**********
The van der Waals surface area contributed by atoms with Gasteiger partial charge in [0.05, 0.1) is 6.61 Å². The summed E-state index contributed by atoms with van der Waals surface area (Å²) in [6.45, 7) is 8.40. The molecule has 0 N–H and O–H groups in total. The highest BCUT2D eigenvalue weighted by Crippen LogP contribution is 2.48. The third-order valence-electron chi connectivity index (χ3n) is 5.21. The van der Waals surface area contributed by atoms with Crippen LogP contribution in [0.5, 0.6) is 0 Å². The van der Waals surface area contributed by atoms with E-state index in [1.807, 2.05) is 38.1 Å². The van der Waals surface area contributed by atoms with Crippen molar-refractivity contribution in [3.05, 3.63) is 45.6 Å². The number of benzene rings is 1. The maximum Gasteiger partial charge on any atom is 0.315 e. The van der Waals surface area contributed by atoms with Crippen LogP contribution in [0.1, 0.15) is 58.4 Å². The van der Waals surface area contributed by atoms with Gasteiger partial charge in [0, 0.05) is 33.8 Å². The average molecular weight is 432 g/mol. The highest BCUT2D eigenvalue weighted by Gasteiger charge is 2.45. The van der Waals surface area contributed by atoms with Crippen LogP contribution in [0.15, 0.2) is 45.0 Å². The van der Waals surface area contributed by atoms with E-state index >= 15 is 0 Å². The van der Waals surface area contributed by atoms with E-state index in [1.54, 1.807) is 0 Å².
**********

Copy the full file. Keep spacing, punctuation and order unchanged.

The van der Waals surface area contributed by atoms with Gasteiger partial charge in [0.05, 0.1) is 6.61 Å². The summed E-state index contributed by atoms with van der Waals surface area (Å²) in [6.45, 7) is 8.40. The molecule has 0 N–H and O–H groups in total. The highest BCUT2D eigenvalue weighted by Crippen LogP contribution is 2.48. The third-order valence-electron chi connectivity index (χ3n) is 5.21. The van der Waals surface area contributed by atoms with Crippen LogP contribution in [0.5, 0.6) is 0 Å². The van der Waals surface area contributed by atoms with E-state index in [1.807, 2.05) is 38.1 Å². The van der Waals surface area contributed by atoms with Crippen molar-refractivity contribution in [3.05, 3.63) is 45.6 Å². The number of benzene rings is 1. The maximum Gasteiger partial charge on any atom is 0.315 e. The van der Waals surface area contributed by atoms with Crippen LogP contribution in [0.1, 0.15) is 58.4 Å². The van der Waals surface area contributed by atoms with Gasteiger partial charge in [0, 0.05) is 33.8 Å². The average molecular weight is 432 g/mol. The highest BCUT2D eigenvalue weighted by Gasteiger charge is 2.45. The van der Waals surface area contributed by atoms with Crippen LogP contribution in [0.15, 0.2) is 45.0 Å². The van der Waals surface area contributed by atoms with E-state index >= 15 is 0 Å². The van der Waals surface area contributed by atoms with E-state index in [1.54, 1.807) is 0 Å².